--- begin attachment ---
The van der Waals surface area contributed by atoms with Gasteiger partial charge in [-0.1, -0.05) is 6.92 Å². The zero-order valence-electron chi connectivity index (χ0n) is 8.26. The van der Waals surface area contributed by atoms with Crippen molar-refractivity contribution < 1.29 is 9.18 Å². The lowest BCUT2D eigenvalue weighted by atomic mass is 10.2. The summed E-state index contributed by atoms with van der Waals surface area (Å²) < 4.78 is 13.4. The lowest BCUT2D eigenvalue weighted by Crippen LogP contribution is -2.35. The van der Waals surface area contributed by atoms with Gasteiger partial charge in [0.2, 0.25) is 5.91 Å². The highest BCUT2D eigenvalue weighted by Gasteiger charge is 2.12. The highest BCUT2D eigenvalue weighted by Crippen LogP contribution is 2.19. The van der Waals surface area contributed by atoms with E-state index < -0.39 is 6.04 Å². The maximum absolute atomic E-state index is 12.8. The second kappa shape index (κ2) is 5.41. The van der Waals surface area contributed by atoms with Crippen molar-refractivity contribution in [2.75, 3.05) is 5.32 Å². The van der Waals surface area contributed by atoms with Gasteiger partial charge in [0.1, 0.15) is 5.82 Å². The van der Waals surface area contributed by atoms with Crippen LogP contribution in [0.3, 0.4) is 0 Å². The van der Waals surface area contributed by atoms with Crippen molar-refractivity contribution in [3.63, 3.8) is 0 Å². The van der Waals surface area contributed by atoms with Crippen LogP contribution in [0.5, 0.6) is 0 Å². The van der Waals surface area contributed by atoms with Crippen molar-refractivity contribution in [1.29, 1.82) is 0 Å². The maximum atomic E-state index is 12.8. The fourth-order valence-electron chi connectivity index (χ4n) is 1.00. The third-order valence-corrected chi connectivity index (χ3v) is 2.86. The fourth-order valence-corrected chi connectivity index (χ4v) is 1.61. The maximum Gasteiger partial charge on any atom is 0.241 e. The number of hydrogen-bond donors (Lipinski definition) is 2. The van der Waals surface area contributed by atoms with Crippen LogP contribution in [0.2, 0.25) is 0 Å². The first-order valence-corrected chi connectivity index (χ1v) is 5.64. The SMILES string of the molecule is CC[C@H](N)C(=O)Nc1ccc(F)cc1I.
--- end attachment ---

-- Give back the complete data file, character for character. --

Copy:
The van der Waals surface area contributed by atoms with Gasteiger partial charge in [-0.1, -0.05) is 6.92 Å². The zero-order valence-electron chi connectivity index (χ0n) is 8.26. The van der Waals surface area contributed by atoms with Crippen molar-refractivity contribution < 1.29 is 9.18 Å². The lowest BCUT2D eigenvalue weighted by atomic mass is 10.2. The summed E-state index contributed by atoms with van der Waals surface area (Å²) < 4.78 is 13.4. The lowest BCUT2D eigenvalue weighted by Crippen LogP contribution is -2.35. The van der Waals surface area contributed by atoms with Gasteiger partial charge in [0.2, 0.25) is 5.91 Å². The highest BCUT2D eigenvalue weighted by Gasteiger charge is 2.12. The highest BCUT2D eigenvalue weighted by Crippen LogP contribution is 2.19. The van der Waals surface area contributed by atoms with E-state index < -0.39 is 6.04 Å². The maximum absolute atomic E-state index is 12.8. The second kappa shape index (κ2) is 5.41. The van der Waals surface area contributed by atoms with Crippen molar-refractivity contribution in [2.75, 3.05) is 5.32 Å². The van der Waals surface area contributed by atoms with Gasteiger partial charge in [0.1, 0.15) is 5.82 Å². The van der Waals surface area contributed by atoms with Crippen LogP contribution in [0.3, 0.4) is 0 Å². The van der Waals surface area contributed by atoms with Crippen molar-refractivity contribution in [3.63, 3.8) is 0 Å². The van der Waals surface area contributed by atoms with Crippen LogP contribution in [0.5, 0.6) is 0 Å². The van der Waals surface area contributed by atoms with Crippen molar-refractivity contribution in [1.29, 1.82) is 0 Å². The maximum atomic E-state index is 12.8. The fourth-order valence-electron chi connectivity index (χ4n) is 1.00. The third-order valence-corrected chi connectivity index (χ3v) is 2.86. The fourth-order valence-corrected chi connectivity index (χ4v) is 1.61. The maximum Gasteiger partial charge on any atom is 0.241 e. The number of hydrogen-bond donors (Lipinski definition) is 2. The van der Waals surface area contributed by atoms with Crippen LogP contribution in [0.2, 0.25) is 0 Å². The first-order valence-corrected chi connectivity index (χ1v) is 5.64. The SMILES string of the molecule is CC[C@H](N)C(=O)Nc1ccc(F)cc1I.